San Francisco 49ers: Breaking Down Randy Moss' Resurgence in 2012

Joe Levitt@jlevitt16Contributor IIINovember 15, 2012

The NFL world uttered a collective, “Huh” when Randy Moss signed with the San Francisco 49ers back on March 12.

Not so much a skeptical reaction, but more of a simple shrug of the shoulders and a “Well, guess we’ll wait and see how that works out.” Expectations were low—no matter how much publicity he and the signing received up until the start of the season.

Moss was a shell of himself during his last stint in the league in 2010. Whether self-imposed or as a result of legitimate contractual slighting by the Patriots—and subsequently playing for three teams in a single season—he had mentally checked out.

So, after a year away from football to take inventory of all things Randy, one of the best the game has ever seen was ready for a comeback. And signing with the 49ers was a “no-brainer” for both him and his new organization (h/t Yahoo! Sports).

Moss appreciated head coach Jim Harbaugh and recognized the 49ers’ Super Bowl potential. San Francisco, in turn, was all in with a low-risk, high-reward commitment. It would not suffer any contractual obligations if he didn’t make the team and would pay a maximum of $2.5 million for an all-time receiver that could potentially bring the franchise a Lombardi trophy.

After a stellar training camp, Moss indeed made the team as the No. 2 wide receiver. He began the 2012 campaign with a bang, hauling in four passes (four targets) and a touchdown in a win over the Packers—his old NFC North rival, no less.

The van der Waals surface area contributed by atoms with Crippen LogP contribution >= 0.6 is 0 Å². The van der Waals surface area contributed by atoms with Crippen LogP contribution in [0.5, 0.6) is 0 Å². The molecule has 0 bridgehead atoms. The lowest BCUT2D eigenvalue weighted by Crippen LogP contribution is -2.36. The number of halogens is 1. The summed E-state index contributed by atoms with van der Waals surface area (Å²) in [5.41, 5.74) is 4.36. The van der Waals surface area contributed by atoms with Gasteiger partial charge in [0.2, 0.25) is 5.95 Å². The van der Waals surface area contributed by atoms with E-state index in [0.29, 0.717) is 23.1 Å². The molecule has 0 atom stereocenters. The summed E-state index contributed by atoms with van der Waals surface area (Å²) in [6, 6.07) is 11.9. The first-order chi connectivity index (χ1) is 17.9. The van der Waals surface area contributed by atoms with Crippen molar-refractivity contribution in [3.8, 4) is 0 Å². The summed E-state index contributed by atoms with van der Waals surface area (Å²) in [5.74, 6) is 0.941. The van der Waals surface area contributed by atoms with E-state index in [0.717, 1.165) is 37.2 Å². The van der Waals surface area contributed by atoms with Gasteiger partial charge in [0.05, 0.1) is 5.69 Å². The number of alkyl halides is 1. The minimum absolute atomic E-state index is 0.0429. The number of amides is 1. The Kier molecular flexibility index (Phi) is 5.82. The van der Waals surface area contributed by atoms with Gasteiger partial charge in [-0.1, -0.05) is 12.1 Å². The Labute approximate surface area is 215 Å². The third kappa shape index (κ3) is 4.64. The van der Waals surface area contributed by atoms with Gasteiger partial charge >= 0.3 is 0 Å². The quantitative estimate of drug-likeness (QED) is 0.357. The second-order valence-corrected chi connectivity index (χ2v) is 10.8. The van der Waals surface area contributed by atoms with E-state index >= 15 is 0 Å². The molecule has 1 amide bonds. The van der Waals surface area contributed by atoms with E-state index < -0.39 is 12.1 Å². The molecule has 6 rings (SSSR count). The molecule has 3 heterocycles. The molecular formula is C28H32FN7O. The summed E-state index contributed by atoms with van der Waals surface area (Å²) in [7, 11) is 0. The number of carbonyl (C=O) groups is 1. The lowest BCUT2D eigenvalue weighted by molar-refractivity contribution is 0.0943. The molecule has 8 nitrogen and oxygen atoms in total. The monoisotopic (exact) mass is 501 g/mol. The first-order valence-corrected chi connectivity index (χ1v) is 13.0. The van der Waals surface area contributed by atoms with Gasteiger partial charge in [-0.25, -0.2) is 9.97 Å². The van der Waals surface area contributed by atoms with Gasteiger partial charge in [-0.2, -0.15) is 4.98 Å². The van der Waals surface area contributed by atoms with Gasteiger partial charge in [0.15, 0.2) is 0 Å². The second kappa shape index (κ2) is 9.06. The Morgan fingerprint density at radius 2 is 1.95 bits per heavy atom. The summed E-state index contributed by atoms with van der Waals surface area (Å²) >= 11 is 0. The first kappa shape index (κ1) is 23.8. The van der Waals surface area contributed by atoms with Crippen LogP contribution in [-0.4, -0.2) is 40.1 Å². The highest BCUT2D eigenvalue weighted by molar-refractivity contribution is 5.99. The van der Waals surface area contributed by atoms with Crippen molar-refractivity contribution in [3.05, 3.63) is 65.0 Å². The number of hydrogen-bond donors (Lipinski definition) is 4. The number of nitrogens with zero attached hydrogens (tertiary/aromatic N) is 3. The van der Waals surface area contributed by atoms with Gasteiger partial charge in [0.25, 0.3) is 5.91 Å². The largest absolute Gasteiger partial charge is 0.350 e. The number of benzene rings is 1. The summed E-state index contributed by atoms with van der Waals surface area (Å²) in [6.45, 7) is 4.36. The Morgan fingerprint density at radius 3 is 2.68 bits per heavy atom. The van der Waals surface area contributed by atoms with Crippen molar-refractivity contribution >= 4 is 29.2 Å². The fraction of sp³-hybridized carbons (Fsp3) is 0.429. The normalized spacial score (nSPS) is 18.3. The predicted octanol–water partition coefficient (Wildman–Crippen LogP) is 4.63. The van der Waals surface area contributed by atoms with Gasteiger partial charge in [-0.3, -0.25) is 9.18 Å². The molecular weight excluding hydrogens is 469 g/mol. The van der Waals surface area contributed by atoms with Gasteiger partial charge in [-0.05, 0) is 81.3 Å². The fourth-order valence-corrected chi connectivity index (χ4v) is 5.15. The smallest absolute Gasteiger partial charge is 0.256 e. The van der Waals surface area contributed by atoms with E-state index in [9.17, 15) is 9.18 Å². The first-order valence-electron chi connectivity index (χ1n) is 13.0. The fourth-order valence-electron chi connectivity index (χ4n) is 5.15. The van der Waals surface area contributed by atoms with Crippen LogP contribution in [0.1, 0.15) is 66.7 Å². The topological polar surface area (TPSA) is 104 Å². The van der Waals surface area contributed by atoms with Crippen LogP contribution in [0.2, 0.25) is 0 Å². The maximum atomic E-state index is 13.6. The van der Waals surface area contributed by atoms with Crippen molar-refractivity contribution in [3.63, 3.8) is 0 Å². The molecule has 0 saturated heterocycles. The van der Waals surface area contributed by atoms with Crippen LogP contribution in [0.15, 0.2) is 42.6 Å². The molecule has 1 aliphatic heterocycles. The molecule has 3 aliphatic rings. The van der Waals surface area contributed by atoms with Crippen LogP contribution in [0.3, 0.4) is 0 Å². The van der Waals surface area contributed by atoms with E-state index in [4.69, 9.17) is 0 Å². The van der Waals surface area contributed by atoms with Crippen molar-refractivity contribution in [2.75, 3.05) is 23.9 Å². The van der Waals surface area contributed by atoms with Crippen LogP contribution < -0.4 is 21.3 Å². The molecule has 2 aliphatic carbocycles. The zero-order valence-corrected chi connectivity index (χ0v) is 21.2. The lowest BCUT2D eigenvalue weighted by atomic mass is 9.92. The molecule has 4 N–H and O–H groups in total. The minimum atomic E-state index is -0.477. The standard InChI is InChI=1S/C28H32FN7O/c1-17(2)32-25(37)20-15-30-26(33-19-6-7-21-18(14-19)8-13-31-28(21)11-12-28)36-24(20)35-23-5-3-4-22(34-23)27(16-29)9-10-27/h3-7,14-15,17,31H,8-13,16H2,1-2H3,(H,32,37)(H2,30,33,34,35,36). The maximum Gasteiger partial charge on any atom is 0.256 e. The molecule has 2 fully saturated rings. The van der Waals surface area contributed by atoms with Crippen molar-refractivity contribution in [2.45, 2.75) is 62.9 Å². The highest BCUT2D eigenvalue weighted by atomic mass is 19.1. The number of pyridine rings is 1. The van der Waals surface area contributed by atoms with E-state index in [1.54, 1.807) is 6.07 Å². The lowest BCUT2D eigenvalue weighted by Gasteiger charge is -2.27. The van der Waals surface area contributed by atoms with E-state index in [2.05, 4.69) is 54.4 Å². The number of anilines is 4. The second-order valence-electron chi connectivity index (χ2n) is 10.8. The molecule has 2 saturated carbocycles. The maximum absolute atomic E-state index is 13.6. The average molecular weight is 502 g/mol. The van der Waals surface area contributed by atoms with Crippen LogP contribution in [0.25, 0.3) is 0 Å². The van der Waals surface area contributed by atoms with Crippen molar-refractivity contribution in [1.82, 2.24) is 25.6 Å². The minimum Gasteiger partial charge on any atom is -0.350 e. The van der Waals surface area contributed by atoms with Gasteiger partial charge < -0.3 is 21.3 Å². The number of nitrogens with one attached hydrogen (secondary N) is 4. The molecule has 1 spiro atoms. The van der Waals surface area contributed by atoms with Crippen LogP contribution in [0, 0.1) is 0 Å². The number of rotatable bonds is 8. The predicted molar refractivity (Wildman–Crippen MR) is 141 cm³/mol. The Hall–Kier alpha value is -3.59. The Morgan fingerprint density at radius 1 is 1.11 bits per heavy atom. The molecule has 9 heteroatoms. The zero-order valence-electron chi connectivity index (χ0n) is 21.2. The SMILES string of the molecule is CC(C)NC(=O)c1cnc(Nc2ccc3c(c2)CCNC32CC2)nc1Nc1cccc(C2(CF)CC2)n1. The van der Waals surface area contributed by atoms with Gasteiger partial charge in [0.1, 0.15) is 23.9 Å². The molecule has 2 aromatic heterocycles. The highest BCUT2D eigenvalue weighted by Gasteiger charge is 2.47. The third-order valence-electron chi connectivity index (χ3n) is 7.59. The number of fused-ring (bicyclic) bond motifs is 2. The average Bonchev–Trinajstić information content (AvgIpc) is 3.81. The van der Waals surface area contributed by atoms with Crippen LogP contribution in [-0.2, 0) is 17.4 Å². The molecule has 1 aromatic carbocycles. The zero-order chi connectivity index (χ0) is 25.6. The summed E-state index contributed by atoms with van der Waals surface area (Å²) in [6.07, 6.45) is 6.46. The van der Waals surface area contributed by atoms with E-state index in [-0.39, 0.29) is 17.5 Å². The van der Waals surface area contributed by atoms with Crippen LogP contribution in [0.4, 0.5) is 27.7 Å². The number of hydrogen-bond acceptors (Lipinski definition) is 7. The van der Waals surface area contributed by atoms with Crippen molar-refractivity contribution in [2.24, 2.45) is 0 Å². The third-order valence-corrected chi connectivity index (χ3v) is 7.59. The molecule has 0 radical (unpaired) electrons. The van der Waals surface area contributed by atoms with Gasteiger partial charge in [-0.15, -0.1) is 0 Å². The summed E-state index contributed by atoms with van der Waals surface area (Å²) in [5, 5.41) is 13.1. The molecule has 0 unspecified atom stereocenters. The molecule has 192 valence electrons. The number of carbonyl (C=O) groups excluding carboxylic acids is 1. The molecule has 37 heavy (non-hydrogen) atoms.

Unfortunately, his game log features just one similarly productive box score through eight subsequent games. Moss currently stands at 15 catches (24 targets) for 254 yards and two touchdowns.

(It’s conceivable that 49er fandom would have hoped for double that production at this point.)

But stats read in a morning newspaper—or, check that, in an online recap—do not reveal the whole story.

The fundamental philosophy of the 49ers’ offense is run the ball, wear down the defense and capitalize with an efficient, turnover-free passing game. The times where they have presumed otherwise resulted in the only two losses of the season against the Vikings and Giants.

Knowing this, Moss would not seem to have a place in the 49ers’ game plan. Surface-level box score analysis would reveal as much.

There is, however, another layer to the dynamics of this offense.

What has Moss done as proficiently as anyone throughout his career?

Run the deep route, stretch defenses vertically, catch the ball at its highest point—and make the big play.

That threat remains—even at the age of 35.

The key word here is threat. Moss’s mere presence on the field takes safeties out of the box and keeps defenses honest. His merely lining up out wide affords Frank Gore and Kendall Hunter more space with which to maneuver and opens up the field underneath for 49ers’ pass-catchers.

He doesn’t even need to register a catch to serve a vital purpose. Harbaugh and offensive coordinator Greg Roman’s West Coast offense works that much more effectively because of it.

To wit, how many times have we seen Moss streaking downfield without Alex Smith really ever planning to target him? Moss facilitates the designed high-percentage throws by occupying multiple defenders in those situations. He helps create yards-after-the-catch opportunities for Michael Crabtree and other Niner wideouts—something that is so essential to the 49ers’ offense.